World's cleverest man who solved one of world's hardest maths puzzles turns down $1m prize 'because it's unfair'

A Russian mathematician is rejecting a $1million (£666,000) prize for solving one of the most challenging problems because he considers it unfair.

Said to be the world's cleverest man, Dr Grigory Perelman, 44, lives as a recluse in a bare cockroach-infested flat in St Petersburg.
He was awarded the $1million in March by the U.S. Clay Mathematics Institute for solving the Poincare Conjecture, which baffled mathematicians for a century. Dr Perelman posted his solution on the internet.
But he told the institute, based in Cambridge, Massachusetts, that he was turning down the prize.

Perelman was quoted by Interfax as saying he believes his contribution in proving the Poincare conjecture was no greater than that of U.S. mathematician Richard Hamilton, who first suggested a program for the solution.

The Poincare conjecture deals with shapes that exist in four or more dimensions.
After the prize was announced in March, he said: 'I have all I want.'
Four years ago, the maths genius failed to turn up to receive his prestigious Fields Medal from the International Mathematical Union for solving the problem.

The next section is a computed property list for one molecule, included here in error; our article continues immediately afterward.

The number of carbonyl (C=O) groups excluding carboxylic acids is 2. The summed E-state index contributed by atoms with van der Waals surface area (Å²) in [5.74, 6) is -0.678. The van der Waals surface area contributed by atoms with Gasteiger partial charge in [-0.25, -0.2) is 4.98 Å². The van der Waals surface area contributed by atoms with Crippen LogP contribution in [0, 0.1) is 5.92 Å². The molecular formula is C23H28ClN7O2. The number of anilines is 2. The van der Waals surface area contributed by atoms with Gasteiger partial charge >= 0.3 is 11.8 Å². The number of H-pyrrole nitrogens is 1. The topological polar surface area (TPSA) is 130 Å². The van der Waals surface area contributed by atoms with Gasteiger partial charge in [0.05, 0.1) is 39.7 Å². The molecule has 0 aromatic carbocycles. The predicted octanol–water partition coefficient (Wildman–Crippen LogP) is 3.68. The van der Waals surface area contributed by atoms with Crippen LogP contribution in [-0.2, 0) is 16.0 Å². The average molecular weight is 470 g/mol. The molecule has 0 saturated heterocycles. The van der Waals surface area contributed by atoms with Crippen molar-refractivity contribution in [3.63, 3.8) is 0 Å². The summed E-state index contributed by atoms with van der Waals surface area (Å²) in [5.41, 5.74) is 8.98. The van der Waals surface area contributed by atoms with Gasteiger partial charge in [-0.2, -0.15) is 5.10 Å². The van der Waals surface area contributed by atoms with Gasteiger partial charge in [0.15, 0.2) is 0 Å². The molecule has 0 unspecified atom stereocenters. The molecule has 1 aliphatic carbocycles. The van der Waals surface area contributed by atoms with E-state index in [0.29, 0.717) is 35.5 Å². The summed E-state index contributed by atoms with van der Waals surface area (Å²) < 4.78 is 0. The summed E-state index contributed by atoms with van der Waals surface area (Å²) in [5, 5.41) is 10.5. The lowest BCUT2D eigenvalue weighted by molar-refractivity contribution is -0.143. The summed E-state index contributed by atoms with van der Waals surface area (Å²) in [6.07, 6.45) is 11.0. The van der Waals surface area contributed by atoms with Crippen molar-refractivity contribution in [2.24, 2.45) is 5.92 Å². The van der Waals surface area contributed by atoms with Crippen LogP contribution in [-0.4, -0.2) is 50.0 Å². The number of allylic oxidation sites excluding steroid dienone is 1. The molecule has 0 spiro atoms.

At the time he stated: 'I'm not interested in money or fame. I don't want to be on display like an animal in a zoo.

'I'm not a hero of mathematics. I'm not even that successful, that is why I don't want to have everybody looking at me.'
Neighbour Vera Petrovna said: 'I was once in his flat and I was astounded. He only has a table, a stool and a bed with a dirty mattress which was left by previous owners - alcoholics who sold the flat to him.

'We are trying to get rid of cockroaches in our block, but they hide in his flat.'
It was in 2002 that Perelman, then a researcher at the Steklov Institute of Mathematics in St. Petersburg, began posting papers online suggesting he had solved the Poincare Conjecture, one of seven major mathematical puzzles for which the Clay Institute is offering $1 million each.

Rigorous tests proved he was correct.

The topological conundrum essentially states that any three-dimensional space without holes in it is equivalent to a stretched sphere.
The puzzle was more than 100 years old when Perelman solved it - and could help determine the shape of the universe.

After 2003 Perelman gave up his job at the Steklov Institute. Friends have been reported as saying he has resigned from mathematics altogether - finding the subject too painful to discuss.

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